• Raspberries are a good source of vitamin C
  • Some raspberry varieties are yellow instead of red15
basket of yellow golden raspberries
Image by jlhaley79 from Pixabay

Vocabulary Terms

A plant with a two-year life cycle. 

Two plants that create a new plant with characteristics from both plants.

In a state of rest that is similar to sleep.

The small individual sections that form a caneberry.

Second-year canes that flower and fruit. 

An insect after it hatches from an egg and before it changes into an adult.

A weed that is considered to be harmful to the environment or animals and might have government rules for control.

A plant that lives longer than two years.

First-year canes that do not flower or fruit.  

Something that has been handled or changed. This could be cutting, freezing, and more.

A tree that can pollinate itself and doesn’t need pollen from another variety. 

Related Resources and Sources

       1Oregon Department of Agriculture. “Oregon Agriculture Statistics 2021.” October 2021. https://www.oregon.gov/ODA/shared/Documents/Publications/Administration/ORAgFactsFigures.pdf. 
       2Oregon Raspberries and Blackberries. “A Brief History. The Nation’s Berry Basket.” Accessed December 2021. https://oregon-berries.com/history/.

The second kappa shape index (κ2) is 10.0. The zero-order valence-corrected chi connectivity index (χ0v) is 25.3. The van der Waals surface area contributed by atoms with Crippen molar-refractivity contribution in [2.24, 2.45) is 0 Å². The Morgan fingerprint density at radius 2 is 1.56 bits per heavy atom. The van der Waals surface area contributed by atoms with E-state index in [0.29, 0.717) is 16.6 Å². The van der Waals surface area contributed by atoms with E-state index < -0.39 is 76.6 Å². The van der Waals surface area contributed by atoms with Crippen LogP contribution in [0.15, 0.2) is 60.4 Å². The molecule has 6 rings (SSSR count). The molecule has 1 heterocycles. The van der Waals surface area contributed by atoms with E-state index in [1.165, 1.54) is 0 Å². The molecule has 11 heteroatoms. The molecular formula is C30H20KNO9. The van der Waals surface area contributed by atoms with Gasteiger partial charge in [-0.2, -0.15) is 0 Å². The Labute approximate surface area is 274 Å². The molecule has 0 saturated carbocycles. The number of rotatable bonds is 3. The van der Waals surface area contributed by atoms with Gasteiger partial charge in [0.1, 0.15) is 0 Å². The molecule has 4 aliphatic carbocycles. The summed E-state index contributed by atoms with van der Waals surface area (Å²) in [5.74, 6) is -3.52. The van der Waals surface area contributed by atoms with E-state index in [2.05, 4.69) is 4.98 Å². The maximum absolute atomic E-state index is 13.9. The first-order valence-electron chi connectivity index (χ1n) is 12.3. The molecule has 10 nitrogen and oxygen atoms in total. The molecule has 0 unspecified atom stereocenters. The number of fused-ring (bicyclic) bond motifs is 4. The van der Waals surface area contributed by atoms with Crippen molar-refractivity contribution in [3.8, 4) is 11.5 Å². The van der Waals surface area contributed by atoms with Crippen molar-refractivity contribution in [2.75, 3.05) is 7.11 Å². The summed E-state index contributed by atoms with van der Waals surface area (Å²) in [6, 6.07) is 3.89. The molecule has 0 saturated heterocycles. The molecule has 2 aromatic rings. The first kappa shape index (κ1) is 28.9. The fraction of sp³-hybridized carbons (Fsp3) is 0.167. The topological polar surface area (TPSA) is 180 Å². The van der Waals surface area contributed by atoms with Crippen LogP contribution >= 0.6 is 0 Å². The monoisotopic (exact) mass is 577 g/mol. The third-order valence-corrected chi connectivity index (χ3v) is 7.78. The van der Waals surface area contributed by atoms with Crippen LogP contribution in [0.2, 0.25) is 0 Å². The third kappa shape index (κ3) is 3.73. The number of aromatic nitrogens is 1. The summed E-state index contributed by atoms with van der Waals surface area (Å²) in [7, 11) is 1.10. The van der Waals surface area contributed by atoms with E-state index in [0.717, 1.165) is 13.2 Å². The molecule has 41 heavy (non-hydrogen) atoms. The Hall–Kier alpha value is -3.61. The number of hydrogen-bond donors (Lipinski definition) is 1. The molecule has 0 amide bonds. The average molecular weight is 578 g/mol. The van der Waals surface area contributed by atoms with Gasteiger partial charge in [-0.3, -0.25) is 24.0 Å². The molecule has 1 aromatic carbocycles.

3Strik, B., Dixon, E., Detweiler, A.J., Sanchez, N. “Growing Blackberries in Your Home Garden.” Oregon State University. September 2020. https://catalog.extension.oregonstate.edu/sites/catalog/files/project/pdf/ec1303.pdf. 
       4Oregon Raspberries and Blackberries. “Black Raspberry.” Accessed December 2021. https://oregon-berries.com/variety/black-raspberry/. 
       5———. “Boysenberry.” Accessed December 2021. https://oregon-berries.com/variety/boysenberry/. 
       6———. “Loganberry.” Accessed December 2021. https://oregon-berries.com/variety/loganberry/. 
       7———.“Marionberry.” Accessed December 2021. https://oregon-berries.com/variety/marionberry/. 
       8———. “Raspberry Cultivars for the Pacific Northwest.” February 2014. https://oregon-berries.com/wp-content/uploads/2017/08/pnw655-Rasp-Cvs-for-PNW-2014.pdf.
       9Bouska, C., Dixon, E., Strik, B. “Growing Berries on the Oregon Coast: Raspberries and Blackberries.” March 2018. https://catalog.extension.oregonstate.edu/em9180/html. 
       10Washington State University. “Botrytis Cane & Fruit Rot.” Accessed December 2021. http://whatcom.wsu.edu/ipm/manual/rasp/botrytis.html. 
       11PNW Pest Management Handbooks. “Blackberry and Raspberry-Stink bug.” Accessed December 2021. https://pnwhandbooks.org/insect/small-fruit/blackberry-raspberry/blackberry-raspberry-stink-bug. 
       12———. “Blackberry (Rubus spp)-Phytophthora Root Rot.” Accessed December 2021. https://pnwhandbooks.org/plantdisease/host-disease/blackberry-rubus-spp-phytophthora-root-rot.
       13———. “Spotted-wing Drosophila: An Emerging Berry and Stone Fruit Pest.” Accessed December 2021. https://pnwhandbooks.org/insect/emerging-insect-pests/ongoing-eradication-programs/spotted-wing-drosophila-emerging-berry. 
       14Easy Science for Kids. “Blackberry.” Accessed December 2021. https://easyscienceforkids.com/blackberry/. 
       15Easy Science for Kids. “Raspberry.” Accessed December 202. https://easyscienceforkids.com/raspberry/.